As I have begun to unearth memories of my youth with this series (Reflections on a Queer Childhood), a wonderful thing has happened–my family has begun to unearth memories with me. My dig has prompted conversations and stories about a much younger family. It feels like we’re sitting around the kitchen table looking at faded pictures from the 70s and 80s.
My mother recently shared this image with me:
I was 5 or 6 and sitting alone on the step in front of our townhouse, listening to my music on my portable tape recorder. (For all you millenials out there, here’s a link to the tape recorder everyone had.) At the other end of our cul de sac, a group of boys was playing soccer. My mother, worried that I might be feeling lonely or left out, suggested that I join them. Being the good son, I did as I was told. She watched as I marched over to them, talked to them for about a minute, turned around, and marched home.
Somewhat confused, my mother asked me what happened. “They didn’t want to listen to my music,” I said. And with that I went right back to my step, my music, and my perfectly happy aloneness while they continued to play their game. Apparently it didn’t dawn on me that I should join them. I simply thought that they might want to join me.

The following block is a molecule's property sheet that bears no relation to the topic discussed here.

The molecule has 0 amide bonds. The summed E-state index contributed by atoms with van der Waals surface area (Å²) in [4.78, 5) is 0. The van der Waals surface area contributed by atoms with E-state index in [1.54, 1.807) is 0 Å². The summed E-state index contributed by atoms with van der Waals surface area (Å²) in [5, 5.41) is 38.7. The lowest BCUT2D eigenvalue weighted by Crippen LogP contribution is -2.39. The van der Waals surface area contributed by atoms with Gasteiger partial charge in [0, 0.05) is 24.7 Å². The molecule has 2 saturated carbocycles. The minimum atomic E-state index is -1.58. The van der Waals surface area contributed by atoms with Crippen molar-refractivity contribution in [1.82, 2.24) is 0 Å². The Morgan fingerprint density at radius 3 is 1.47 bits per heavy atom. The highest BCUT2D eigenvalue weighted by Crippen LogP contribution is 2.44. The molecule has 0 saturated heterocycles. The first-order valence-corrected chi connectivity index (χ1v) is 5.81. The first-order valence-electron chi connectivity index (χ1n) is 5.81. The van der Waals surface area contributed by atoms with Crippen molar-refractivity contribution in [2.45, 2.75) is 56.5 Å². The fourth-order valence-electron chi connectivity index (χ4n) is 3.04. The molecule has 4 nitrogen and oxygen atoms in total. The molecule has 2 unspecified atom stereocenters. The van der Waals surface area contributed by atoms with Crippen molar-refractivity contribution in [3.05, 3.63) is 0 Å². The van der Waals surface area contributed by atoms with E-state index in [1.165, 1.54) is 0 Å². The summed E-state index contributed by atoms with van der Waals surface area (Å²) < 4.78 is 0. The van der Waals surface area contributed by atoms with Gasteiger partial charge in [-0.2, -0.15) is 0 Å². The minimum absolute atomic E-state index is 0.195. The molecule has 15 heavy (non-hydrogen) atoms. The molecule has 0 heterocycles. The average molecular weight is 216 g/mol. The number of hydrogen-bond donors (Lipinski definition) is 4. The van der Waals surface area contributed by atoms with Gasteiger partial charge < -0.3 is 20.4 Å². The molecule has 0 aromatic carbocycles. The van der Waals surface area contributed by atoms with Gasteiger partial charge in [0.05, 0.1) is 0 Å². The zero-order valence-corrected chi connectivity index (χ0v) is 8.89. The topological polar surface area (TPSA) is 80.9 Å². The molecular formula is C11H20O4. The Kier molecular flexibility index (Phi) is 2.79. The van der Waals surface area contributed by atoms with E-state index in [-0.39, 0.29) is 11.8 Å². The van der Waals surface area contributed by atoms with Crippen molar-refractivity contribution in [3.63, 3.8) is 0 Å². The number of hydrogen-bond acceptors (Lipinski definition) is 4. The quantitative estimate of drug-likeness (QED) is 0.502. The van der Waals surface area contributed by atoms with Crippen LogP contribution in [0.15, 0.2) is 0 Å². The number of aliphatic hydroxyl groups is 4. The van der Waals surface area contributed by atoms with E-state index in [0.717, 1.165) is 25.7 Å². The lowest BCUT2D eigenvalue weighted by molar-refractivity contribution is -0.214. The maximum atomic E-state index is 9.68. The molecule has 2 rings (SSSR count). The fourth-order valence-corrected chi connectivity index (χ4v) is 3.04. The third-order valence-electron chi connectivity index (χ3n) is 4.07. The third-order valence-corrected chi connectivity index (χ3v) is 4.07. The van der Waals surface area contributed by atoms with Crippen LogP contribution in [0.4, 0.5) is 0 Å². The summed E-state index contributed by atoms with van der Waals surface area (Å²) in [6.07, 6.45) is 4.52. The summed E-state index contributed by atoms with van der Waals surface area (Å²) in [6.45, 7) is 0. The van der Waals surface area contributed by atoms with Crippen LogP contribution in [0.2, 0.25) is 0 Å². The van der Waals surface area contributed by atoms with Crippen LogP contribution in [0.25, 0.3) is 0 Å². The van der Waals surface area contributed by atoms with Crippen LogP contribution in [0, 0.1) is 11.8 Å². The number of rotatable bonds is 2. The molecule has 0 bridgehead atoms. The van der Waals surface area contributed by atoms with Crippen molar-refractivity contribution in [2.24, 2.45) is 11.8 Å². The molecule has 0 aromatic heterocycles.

Clearly this was a moment of pure innocence–before I learned to not be different. Before I learned that sameness paves a much smoother path, comes with fewer stares, fewer whispers, and far fewer jokes made behind one’s back and at one’s expense. This was before I was taught that sameness is safer than different. I must have been just on the cusp of discovering that in order to fit in I would have to pretend to be someone else. Someone who enjoyed playing whatever sport the neighborhood boys were playing. Listened to whatever music they were listening to. Liked whatever girls they liked. I’m not sure that I ever faked it all that well, but it wasn’t for a lack of trying. It was more for a lack of ability.
I have no recollection of this moment, but my mother recalled it with a smile in her voice. “It was so cute,” she said.
I must admit that I don’t find it cute. If anything, I find it kind of sad. Sad that it took me decades to even begin to rediscover what that little boy knew so well, that he was okay as he was, and to do what he did so effortlessly, simply be me. Sad that it took me so many years to find the strength to say, Hey, if you don’t want to listen to my music, cool. I’ll just sit over here by myself until I find someone who does.
Photo Credit: Roger Rosen